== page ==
Why Ethical Fashion Is A Feminist Issue

By Ruby Veridiano

It is an extraordinary time to be a woman in this day and age. Since the Women’s March happened on January 21, 2017, the ripple effects of the ground-shifting worldwide event continue to reverberate, echoing across continents and industries. From the world of politics to Hollywood, we are seeing a groundswell of women’s voices that are deliberate in their quest for equality and justice.

Even in the fashion industry, feminism has found itself on the center stage of runway shows. These days, being a feminist has become more fashionable than ever (if you don’t believe me, just ask Dior).

While it is encouraging to watch fashion embrace women’s rights, it is important to understand that if the industry was truly serious about empowering women, brands need to do some serious work fighting for women on both sides of the supply chain, not just the end consumer.

Why Ethical Fashion Is A Feminist Issue

Why Ethical Fashion Is A Feminist Issue

It’s a fact that it’s mainly women who are the hidden forces that power the supply chains of the fashion industry, and their lack of visibility means that their struggles are widely unrecognized. 75 million people around the world are garment workers, and 80% of that number is made up of women ages 18-34–the same demographic as the women who are catered to by fast fashion outlets.

While retailers like Mango and Pull & Bear print t-shirts with feminist slogans on them, the woman who made it was most likely getting exploited on the factory floor, fighting not only for equal pay, but a fair living wage. According to the Clean Clothes Campaign, minimum wages are less than half of what can be considered a living wage in many Asian nations. Insufficient wages continue to trap workers into a cycle of poverty, leading to excessive overtime and malnourishment.

As our film shorts such as “Made in Cambodia” demonstrate, wage issues are just the tip of the iceberg. Garment workers endure many other challenges on the job, including susceptibility to gender-based violence. The extreme pressure to meet fast fashion deadlines combined with workers’ fears of losing their job, create an environment where women makers are easily abused, bullied and taken advantage of.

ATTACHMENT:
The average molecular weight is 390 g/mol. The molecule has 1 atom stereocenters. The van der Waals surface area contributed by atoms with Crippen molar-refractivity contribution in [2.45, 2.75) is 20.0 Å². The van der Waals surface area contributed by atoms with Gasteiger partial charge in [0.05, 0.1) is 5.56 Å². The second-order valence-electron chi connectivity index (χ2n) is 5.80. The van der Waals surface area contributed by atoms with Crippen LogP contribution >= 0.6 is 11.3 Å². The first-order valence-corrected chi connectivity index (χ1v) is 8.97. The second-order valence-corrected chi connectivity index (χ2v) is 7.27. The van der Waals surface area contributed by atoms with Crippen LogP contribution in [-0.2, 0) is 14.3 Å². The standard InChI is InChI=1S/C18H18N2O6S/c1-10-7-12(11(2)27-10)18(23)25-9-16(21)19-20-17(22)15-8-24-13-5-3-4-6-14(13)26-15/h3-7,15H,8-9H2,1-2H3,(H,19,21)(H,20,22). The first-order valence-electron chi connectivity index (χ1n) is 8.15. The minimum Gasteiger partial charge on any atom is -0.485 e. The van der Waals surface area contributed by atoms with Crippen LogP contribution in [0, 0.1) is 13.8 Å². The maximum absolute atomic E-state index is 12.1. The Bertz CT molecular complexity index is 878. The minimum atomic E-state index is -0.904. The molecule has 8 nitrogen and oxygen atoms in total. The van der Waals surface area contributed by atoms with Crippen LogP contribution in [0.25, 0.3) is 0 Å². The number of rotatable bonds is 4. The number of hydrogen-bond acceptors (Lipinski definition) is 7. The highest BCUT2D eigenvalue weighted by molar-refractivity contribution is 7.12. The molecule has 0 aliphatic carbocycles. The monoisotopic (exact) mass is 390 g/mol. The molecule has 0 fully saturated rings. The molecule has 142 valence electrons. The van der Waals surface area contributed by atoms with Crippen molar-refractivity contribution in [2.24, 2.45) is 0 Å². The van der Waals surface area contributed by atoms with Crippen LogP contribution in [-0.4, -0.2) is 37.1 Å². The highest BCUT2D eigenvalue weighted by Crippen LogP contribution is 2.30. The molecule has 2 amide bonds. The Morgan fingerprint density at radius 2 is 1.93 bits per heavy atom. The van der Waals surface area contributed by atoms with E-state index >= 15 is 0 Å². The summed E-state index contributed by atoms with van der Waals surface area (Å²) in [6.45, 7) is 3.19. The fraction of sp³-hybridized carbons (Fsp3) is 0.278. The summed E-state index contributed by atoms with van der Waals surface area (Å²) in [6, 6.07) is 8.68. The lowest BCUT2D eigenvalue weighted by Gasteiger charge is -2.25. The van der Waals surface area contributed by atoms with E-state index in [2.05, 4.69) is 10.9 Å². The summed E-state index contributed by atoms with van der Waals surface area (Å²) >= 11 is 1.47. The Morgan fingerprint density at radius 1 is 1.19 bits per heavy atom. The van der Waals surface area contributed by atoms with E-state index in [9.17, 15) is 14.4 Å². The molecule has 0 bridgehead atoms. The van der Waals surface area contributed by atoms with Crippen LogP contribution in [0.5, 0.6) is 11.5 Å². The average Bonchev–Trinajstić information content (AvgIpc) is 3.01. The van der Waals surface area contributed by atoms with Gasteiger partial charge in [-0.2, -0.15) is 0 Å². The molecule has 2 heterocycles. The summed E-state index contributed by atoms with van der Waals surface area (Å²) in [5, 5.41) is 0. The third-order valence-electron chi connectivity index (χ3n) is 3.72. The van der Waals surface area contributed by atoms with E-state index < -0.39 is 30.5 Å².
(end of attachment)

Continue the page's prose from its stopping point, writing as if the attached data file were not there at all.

As worldwide cultural movements such as #MeToo shifts us into more honest conversations about sexual harassment and violence, it is important to recognize that women makers encounter these types of assault in the workplace regularly. NDTV reports that garment workers in India are vulnerable to sexual harassment by male supervisors, and the Global Labor Justice recently published data that document gender-based violence in Gap and H&M’s supply chains.

Moreover, as the industry continues to endanger the environment by using harsh chemicals during production and damaging natural resources, it is the women in lower socio-economic classes who are on the frontlines of the manufacturing process that will feel the consequences directly. When chemical dyes exude poisons, the rivers are polluted and the air is blackened by smoke, it is the garment makers who will suffer from the repercussions firsthand.

Why Ethical Fashion Is A Feminist Issue

Look Beyond The Slogan

That being said, it is crucial to recognize that while feminist slogan t-shirts are nice, its message means nothing if the way they were made betrays the very statement that it advertises. Fashion needs to remember that while feminist marketing is “in”, feminism itself isn’t a trend, but a lifelong commitment that takes real action.

On the consumer end, shoppers should have a global picture of the impact of their purchases, and to think about the human hands who make our clothes. More likely than not, there’s a poorly paid woman on the other side of that T-shirt, dreaming of a bright and powerful future where she will thrive. She’s counting on us to wear our values on our sleeve and fight for her by voting with our dollars, supporting brands that treat makers ethically, and telling her story with dignity.

Why Ethical Fashion Is A Feminist Issue

Remake is a nonprofit that is igniting a conscious consumer movement to turn fashion into a force for good. Our original documentary footage brings you face to face with the women who make our clothes. We share facts and stories to help you break up with fast fashion and provide seasonal curated collections to remake your closet with fashion that respects women and planet. @remakeourworld

Ruby Veridiano, @rubyveridiano, is a fashion change-maker focused on connecting the dots between women’s empowerment and sustainable fashion. She is Remake’s Paris Ambassador and a contributing correspondent for NBC News, Euronews, NYLON Magazine, Mic, and more.

Chere Di Boscio

This site uses affiliate links with brands we trust, and if you make a purchase using a link, we may receive a commission.

Did you enjoy this post? Want to show your gratitude? Please support us on Patreon!

Patreon logo Become a Patron

Share this page: 

This site uses affiliate links with brands we trust, and if you make a purchase using a link, we may receive a commission.


1 Comment

Leave a Reply

This site uses Akismet to reduce spam. Learn how your comment data is processed.